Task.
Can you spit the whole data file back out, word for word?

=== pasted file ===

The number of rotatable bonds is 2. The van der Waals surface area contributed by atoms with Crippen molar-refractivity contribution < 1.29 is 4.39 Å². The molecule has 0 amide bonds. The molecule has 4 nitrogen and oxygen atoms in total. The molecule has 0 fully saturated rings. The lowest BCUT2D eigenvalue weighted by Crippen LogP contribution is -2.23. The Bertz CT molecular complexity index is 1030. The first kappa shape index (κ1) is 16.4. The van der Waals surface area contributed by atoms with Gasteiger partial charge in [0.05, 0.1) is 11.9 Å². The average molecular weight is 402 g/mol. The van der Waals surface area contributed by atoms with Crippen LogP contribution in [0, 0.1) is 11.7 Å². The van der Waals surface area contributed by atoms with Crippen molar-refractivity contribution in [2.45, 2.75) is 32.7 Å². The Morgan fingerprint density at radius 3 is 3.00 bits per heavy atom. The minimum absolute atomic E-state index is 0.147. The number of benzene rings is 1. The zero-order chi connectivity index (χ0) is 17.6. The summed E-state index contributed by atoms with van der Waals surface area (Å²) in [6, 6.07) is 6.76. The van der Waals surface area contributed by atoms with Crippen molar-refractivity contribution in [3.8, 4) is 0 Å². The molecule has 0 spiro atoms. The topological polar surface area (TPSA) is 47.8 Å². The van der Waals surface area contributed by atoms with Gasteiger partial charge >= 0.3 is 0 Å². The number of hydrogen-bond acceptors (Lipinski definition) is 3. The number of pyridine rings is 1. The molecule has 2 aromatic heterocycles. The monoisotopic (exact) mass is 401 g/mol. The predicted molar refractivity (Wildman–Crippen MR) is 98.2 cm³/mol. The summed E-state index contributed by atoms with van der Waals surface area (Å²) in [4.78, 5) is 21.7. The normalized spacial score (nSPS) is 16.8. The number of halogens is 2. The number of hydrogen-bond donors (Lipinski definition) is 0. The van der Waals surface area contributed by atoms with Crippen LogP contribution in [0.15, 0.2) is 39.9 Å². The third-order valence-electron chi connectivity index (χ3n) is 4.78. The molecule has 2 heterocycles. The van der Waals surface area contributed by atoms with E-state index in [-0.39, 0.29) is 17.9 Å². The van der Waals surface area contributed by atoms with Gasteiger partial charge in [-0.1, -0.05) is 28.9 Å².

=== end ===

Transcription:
The number of rotatable bonds is 2. The van der Waals surface area contributed by atoms with Crippen molar-refractivity contribution < 1.29 is 4.39 Å². The molecule has 0 amide bonds. The molecule has 4 nitrogen and oxygen atoms in total. The molecule has 0 fully saturated rings. The lowest BCUT2D eigenvalue weighted by Crippen LogP contribution is -2.23. The Bertz CT molecular complexity index is 1030. The first kappa shape index (κ1) is 16.4. The van der Waals surface area contributed by atoms with Gasteiger partial charge in [0.05, 0.1) is 11.9 Å². The average molecular weight is 402 g/mol. The van der Waals surface area contributed by atoms with Crippen LogP contribution in [0, 0.1) is 11.7 Å². The van der Waals surface area contributed by atoms with Crippen molar-refractivity contribution in [2.45, 2.75) is 32.7 Å². The Morgan fingerprint density at radius 3 is 3.00 bits per heavy atom. The minimum absolute atomic E-state index is 0.147. The number of benzene rings is 1. The zero-order chi connectivity index (χ0) is 17.6. The summed E-state index contributed by atoms with van der Waals surface area (Å²) in [6, 6.07) is 6.76. The van der Waals surface area contributed by atoms with Crippen molar-refractivity contribution in [3.8, 4) is 0 Å². The molecule has 0 spiro atoms. The topological polar surface area (TPSA) is 47.8 Å². The van der Waals surface area contributed by atoms with Gasteiger partial charge >= 0.3 is 0 Å². The number of hydrogen-bond acceptors (Lipinski definition) is 3. The number of pyridine rings is 1. The molecule has 2 aromatic heterocycles. The monoisotopic (exact) mass is 401 g/mol. The predicted molar refractivity (Wildman–Crippen MR) is 98.2 cm³/mol. The summed E-state index contributed by atoms with van der Waals surface area (Å²) in [4.78, 5) is 21.7. The normalized spacial score (nSPS) is 16.8. The number of halogens is 2. The number of hydrogen-bond donors (Lipinski definition) is 0. The van der Waals surface area contributed by atoms with Crippen LogP contribution in [0.15, 0.2) is 39.9 Å². The third-order valence-electron chi connectivity index (χ3n) is 4.78. The molecule has 2 heterocycles. The van der Waals surface area contributed by atoms with E-state index in [-0.39, 0.29) is 17.9 Å². The van der Waals surface area contributed by atoms with Gasteiger partial charge in [-0.1, -0.05) is 28.9 Å².